Symphony No. 5 in D Major
Ralph Vaughan Williams
Born October 12, 1872, in Down Ampney; died August 26, 1958, in London
Symphony No. 5, which critics extolled as the peak of Vaughan Williams’ achievement as a symphonist, has a much gentler, more contemplative aspect than its predecessor. Perhaps he intended it to bring comfort and solace to Britain in war, or maybe he thought of it as a prophecy of the peace to come.
A Preludio, Moderato, begins the symphony with a horn call answered by a string figure, and the two short motives soon become the thematic foundation of the whole work. The brief rhapsodic Scherzo, Presto has lightness and subtlety, with two contrasting sections. The third movement, Romanza, Lento, begins with a quotation from The Pilgrim’s Progress: “Upon this place stood a cross, and below a sepulchre. Then he said, ‘He hath given me rest by his sorrow, and life by His death.’” The last movement, Passacaglia, Moderato, contains a set of continuous variations on a repeated ground bass. The music grows in power and jubilation until, as an early reviewer said, “it seems to fill the whole world with its song of good will.”
The Symphony is lightly scored for an orchestra of two flutes, oboe and English horn, two clarinets, two bassoons, two horns, two trumpets, three trombones, timpani, and strings.
Piano Concerto No. 5 in E-flat Major, Op. 73 (“Emperor”)
Ludwig van Beethoven
Born December 16, 1770, in Bonn; died March 26, 1827, in Vienna
Beethoven wrote his final piano concerto, Piano Concerto No. 5, known by its subtitle ‘Emperor,’ in Vienna during the time that Napoleon’s troops occupied the city. While Beethoven was composing this work, he felt tortured by the noise of the shell of howitzers at a time when he was already suffering from hearing loss.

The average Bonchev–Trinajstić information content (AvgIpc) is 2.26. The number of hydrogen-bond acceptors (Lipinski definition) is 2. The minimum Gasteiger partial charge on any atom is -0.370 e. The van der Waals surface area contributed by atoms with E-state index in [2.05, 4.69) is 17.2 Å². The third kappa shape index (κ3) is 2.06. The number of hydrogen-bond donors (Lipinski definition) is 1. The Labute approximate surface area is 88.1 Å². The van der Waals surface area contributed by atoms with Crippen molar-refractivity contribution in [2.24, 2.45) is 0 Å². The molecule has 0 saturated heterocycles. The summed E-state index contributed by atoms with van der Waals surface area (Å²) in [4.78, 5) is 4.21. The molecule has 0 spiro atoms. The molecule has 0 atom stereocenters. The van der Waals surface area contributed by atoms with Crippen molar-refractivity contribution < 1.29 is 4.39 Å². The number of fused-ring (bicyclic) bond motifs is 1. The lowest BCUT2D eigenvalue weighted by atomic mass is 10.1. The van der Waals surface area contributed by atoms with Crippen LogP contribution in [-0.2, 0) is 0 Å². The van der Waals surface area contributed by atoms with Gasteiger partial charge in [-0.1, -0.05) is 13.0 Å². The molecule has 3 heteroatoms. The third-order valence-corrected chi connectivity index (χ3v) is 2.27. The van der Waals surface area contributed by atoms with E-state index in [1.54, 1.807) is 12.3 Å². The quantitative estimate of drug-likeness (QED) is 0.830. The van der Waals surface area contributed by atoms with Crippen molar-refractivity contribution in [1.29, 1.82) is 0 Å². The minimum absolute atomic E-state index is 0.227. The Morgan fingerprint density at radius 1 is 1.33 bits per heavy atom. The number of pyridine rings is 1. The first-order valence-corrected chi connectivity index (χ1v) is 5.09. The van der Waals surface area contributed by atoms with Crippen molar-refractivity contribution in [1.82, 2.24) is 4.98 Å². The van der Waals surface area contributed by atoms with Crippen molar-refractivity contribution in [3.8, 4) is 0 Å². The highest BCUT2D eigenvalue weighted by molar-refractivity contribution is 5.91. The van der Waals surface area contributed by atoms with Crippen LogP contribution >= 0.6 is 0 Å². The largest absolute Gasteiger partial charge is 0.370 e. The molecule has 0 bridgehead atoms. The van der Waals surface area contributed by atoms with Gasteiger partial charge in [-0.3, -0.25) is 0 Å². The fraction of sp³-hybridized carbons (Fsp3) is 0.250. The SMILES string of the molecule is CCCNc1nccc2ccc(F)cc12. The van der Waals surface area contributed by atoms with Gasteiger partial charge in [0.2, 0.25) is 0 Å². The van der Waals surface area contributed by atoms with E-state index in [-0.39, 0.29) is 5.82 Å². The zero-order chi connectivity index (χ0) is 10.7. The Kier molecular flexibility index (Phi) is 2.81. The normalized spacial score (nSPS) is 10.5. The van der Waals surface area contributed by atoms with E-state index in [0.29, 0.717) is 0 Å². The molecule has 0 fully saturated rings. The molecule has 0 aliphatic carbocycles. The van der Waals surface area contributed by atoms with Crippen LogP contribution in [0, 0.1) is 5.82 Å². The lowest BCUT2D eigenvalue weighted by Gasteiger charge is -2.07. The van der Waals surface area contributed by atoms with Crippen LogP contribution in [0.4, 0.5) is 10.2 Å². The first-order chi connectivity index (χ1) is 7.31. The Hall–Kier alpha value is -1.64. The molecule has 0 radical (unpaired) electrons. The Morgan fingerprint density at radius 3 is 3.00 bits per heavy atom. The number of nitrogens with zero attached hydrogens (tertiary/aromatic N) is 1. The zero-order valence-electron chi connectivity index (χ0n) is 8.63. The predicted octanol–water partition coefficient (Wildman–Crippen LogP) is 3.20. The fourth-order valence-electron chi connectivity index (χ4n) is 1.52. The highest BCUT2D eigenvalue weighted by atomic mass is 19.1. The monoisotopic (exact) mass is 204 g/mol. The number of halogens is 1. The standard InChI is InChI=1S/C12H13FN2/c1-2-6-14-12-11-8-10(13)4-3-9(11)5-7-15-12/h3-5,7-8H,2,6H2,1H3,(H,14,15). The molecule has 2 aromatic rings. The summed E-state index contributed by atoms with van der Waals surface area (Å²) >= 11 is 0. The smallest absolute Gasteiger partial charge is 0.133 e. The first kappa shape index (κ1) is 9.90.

Except for the first orchestral chords, the soloist begins the Allegro first movement. The piano introduction is a huge rhapsodic flourish, a kind of cadenza, that Beethoven wrote out completely rather than leaving it to the soloist’s invention. The orchestra later introduces the thematic subject matter of the movement. Ofen, the orchestra has the task of developing the themes, with the difficult piano part an accompaniment, a musical mannerism that Brahms would later adapt. Breaking tradition, Beethoven wove the cadenzas into the score as an integral part, giving the music continuity, while denying the soloist opportunity for impromptu virtuosic display.
The slow movement, Adagio un poco mosso, has muted strings playing a hymn-like melody, which the piano answers. At the center of the movement, the strings announce a sequence of quasi-variations on the theme. Finally, the piano quietly plays a figure that gives intimations of the exuberant theme of the last movement, but then suddenly transforms it into the joyous main theme of the Rondo finale, Allegro, ma non troppo, which begins without a break. In this finale, the piano delivers and develops the exhilarating themes in what has been called the “most spacious and triumphant of concerto rondos.” Beethoven here has written a combination of sonata and rondo forms. At the end, the kettledrums quietly mark the rhythm of the first subject to accompany the piano’s soft chords.
The Emperor Concerto is Beethoven’s last piano concerto, although he continued to compose for another twenty years. Some believe that perhaps he never composed any more piano concerti because his days as pianist had forcedly come to an end because of his deafness.
Piano Concerto No. 5 is scored for two flutes, two oboes, two clarinets, two bassoons, four horns, two trumpets, kettledrums, and strings.
Program notes © Susan Halpern unless otherwise noted.